Helping in Orphanage

Most of the orphanage homes in Nepal are running with poor management, under staffed, and lack of funding so they are struggling to continue their homes. There is urgent need of help and support form any interested people. There are many areas where volunteers can use their skills, and time for making meaningful contributions in the life of orphan kids of Nepal. Orphanages desperately need help for their schooling, sanitation, fund and administration.

We deploy volunteers in different orphanages around Nepal, mainly Kathmandu, Pokhara and Chitwan area. Orphan children are 5 to 14 years of age and each orphanage home have approximately 14-25 children. In the orphanages volunteers will work to improve the children's daily life by teaching them basic hygiene as like brushing their teeth, washing, personal care, etc). Volunteers will also help them teaching English, games, drawing, singing, dancing, help doing home works and assisting the children with their studies and extra curricular activities. We directly involved one of orphanage near Kathmandu where we have 8 orphan children and few staffs, please see more information below.

ORPHANAGE PROJECT IN THECHO VILLAGE:-  VSSN, F&F Project and Bal Mandir (Thecho), jointly helping orphanage home in Thecho villge, Lalitpur. There are 4 psychically/mentally challenged orphan children and other 4 orphan children (total 8 children) staying at the home. We are helping the kids by donating nutritious food and also providing a good care. We have regular volunteers group arriving to do construction project and other needed infrastructure development program for the kids.

Challenged children's details and doctor’s report:

Name: Dovan. Age: 16.

Medical Report: Boy in the wheelchair suffers from grade 4 spastic Cerebral Palsy (CP as well as micro-sephali. Grade 5 CP has no voluntary movement; at grade 4 he still has some voluntary movement.  Micro-sephali means the size of the head is much smaller than normal; therefore the brain is also smaller. His head measures 47cm instead of the normal 52cm for his age group. He may have suffered from a lack of oxygen at birth. He also suffers from epilepsy, but it seems that it may be under control at the moment.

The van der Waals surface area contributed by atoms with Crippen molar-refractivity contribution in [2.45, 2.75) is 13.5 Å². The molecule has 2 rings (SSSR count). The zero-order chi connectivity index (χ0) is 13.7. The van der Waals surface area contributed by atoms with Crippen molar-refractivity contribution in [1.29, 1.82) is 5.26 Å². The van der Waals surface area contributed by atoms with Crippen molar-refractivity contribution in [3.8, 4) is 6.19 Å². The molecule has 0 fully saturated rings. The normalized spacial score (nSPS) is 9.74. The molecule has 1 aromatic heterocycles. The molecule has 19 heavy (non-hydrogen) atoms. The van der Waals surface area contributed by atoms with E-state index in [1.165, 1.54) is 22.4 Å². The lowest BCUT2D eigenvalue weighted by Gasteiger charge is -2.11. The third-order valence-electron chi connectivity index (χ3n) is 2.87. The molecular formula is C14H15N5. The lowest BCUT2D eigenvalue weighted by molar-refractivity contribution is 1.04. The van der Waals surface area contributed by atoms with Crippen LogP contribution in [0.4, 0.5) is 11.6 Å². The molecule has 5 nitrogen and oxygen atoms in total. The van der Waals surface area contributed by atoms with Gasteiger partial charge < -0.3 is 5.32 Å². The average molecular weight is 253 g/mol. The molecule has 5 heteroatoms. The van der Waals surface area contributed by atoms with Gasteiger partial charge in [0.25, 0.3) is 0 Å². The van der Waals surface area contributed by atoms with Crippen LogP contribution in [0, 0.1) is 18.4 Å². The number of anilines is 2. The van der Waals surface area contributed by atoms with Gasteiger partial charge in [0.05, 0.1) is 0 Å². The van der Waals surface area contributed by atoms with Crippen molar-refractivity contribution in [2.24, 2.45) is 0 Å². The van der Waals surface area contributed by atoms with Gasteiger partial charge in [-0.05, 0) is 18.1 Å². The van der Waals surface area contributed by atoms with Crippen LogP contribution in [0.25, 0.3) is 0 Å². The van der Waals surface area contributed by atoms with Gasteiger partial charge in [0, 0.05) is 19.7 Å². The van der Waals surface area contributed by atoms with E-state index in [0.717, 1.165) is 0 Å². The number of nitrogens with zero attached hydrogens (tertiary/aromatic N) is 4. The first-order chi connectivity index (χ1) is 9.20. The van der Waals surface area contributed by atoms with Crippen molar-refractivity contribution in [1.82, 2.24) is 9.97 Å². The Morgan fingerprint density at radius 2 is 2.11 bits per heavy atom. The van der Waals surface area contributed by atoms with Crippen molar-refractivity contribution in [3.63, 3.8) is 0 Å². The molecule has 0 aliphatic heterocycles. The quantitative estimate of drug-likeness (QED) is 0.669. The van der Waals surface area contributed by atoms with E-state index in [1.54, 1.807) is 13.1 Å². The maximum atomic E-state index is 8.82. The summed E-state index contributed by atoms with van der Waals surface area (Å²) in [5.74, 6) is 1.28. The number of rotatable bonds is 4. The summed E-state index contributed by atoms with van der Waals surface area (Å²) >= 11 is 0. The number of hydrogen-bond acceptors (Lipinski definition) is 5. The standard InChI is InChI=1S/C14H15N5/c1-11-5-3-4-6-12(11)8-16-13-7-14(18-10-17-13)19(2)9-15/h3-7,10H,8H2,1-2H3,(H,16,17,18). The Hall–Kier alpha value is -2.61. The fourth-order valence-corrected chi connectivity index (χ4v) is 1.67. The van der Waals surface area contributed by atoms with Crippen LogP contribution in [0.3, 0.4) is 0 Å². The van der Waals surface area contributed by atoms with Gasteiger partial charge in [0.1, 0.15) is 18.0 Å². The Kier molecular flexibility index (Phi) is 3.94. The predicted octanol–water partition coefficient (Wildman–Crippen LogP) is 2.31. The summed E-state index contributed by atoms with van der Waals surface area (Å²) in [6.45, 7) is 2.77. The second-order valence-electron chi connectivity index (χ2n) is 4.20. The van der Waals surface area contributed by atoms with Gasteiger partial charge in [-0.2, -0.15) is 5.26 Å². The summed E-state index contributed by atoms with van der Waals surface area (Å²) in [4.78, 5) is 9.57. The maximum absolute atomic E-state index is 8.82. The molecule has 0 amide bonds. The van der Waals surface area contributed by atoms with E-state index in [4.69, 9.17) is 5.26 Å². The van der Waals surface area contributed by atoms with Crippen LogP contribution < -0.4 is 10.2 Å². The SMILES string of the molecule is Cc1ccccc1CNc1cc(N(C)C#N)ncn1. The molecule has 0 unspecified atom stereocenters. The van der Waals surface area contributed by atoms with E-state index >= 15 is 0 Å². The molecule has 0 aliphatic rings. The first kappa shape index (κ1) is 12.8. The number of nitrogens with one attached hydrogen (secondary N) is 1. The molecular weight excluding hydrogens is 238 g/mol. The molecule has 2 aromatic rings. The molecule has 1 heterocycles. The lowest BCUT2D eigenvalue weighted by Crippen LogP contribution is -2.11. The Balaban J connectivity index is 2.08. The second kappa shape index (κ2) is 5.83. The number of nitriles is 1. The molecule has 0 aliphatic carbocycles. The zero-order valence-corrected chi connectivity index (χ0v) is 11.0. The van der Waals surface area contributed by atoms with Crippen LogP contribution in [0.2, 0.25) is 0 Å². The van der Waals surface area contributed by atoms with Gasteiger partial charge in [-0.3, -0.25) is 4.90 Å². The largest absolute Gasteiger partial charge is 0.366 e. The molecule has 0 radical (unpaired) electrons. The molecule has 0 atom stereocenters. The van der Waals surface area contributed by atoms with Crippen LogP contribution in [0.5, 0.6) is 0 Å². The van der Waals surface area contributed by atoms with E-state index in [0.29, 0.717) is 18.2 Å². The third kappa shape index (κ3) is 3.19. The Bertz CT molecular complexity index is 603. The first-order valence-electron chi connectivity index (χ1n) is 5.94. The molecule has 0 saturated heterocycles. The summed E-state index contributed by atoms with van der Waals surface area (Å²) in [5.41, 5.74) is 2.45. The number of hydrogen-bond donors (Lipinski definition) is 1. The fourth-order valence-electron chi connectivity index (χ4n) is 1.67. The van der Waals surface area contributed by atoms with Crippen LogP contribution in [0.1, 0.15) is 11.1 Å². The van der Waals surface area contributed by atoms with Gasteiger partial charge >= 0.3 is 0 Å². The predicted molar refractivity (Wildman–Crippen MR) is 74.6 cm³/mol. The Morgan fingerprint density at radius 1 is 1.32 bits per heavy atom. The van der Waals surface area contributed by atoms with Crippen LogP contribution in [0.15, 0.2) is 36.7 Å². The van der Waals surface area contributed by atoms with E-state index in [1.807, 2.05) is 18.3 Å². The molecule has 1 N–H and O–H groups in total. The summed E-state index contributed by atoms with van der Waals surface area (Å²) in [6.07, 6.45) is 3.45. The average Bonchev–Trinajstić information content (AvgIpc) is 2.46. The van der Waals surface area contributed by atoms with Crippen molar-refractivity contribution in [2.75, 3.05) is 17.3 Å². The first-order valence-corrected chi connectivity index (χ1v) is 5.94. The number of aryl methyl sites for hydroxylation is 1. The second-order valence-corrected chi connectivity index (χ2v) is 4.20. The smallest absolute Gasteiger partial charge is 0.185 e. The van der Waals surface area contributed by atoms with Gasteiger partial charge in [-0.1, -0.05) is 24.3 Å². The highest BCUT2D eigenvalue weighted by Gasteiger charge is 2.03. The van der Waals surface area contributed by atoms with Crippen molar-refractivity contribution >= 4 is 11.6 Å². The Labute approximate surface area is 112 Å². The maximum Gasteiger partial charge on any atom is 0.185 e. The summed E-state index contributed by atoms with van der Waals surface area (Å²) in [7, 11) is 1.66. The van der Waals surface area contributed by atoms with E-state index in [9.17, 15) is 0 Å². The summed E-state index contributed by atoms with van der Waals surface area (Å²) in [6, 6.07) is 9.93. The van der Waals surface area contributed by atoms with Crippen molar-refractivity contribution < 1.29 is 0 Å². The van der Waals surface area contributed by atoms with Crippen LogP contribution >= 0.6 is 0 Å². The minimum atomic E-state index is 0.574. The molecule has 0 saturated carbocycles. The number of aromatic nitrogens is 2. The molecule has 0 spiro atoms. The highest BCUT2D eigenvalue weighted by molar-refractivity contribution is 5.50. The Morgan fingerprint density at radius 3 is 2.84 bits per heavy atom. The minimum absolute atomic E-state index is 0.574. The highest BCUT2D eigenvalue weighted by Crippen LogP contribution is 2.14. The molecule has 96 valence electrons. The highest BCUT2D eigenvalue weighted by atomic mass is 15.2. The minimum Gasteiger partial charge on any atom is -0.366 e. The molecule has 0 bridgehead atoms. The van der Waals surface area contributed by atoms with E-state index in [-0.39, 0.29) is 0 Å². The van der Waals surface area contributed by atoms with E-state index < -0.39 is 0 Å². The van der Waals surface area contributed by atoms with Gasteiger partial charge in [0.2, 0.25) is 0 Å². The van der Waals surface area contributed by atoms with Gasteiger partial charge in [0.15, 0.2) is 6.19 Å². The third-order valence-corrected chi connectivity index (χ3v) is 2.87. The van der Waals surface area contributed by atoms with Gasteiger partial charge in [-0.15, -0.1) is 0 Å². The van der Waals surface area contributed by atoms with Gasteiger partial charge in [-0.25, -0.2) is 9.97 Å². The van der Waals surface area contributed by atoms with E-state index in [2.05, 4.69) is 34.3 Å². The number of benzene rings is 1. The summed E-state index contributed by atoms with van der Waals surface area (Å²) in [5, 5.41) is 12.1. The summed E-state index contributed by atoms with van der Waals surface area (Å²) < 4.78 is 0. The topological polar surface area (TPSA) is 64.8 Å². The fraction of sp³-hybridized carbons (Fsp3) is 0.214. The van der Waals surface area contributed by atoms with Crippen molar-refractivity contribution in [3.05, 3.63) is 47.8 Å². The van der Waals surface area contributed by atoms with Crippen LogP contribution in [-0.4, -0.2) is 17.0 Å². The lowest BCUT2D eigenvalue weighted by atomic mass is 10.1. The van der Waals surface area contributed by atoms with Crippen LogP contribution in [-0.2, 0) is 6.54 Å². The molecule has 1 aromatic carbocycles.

Other physical disabilities include: 

A dislocated hip joint – this could be helped with surgery but would probably not serve much purpose; as he does not walk the condition would return within a few months. At the moment the bone is covered with cartilage, but with time and wear the bone may become exposed. At that time, he will experience pain.*contracture of the leg muscles – this means they are constantly contracted, and this has contracted the skin as well.  (Two years ago, this was an impending condition but now it is definite.) An operation exists in which the skin behind the knees could be clipped and muscle relaxation could be attempted.  Botox injections are often used for this, however they are extremely expensive and the results would be minimal in this case, and this situation would return within a few months.  (Some botox injections are donated to the CP centre but they are used for grade 2 or 3 cases.)


At this time there is no contracture of the hands or arms, therefore some exercises could be done.  It was recommended that a special table and chair be built.  At one of these tables he could engage in games or exercises to increase movement in his hands. It is vital that he have a chair in which he can be comfortable; this will also avoid deterioration of the cartilage surrounding the hip joint, thus diminishing the onset of pain. The person or persons that handle him must be trained in the proper ways to lift and transport him. He can also benefit greatly from human touch, and other stimulating activities.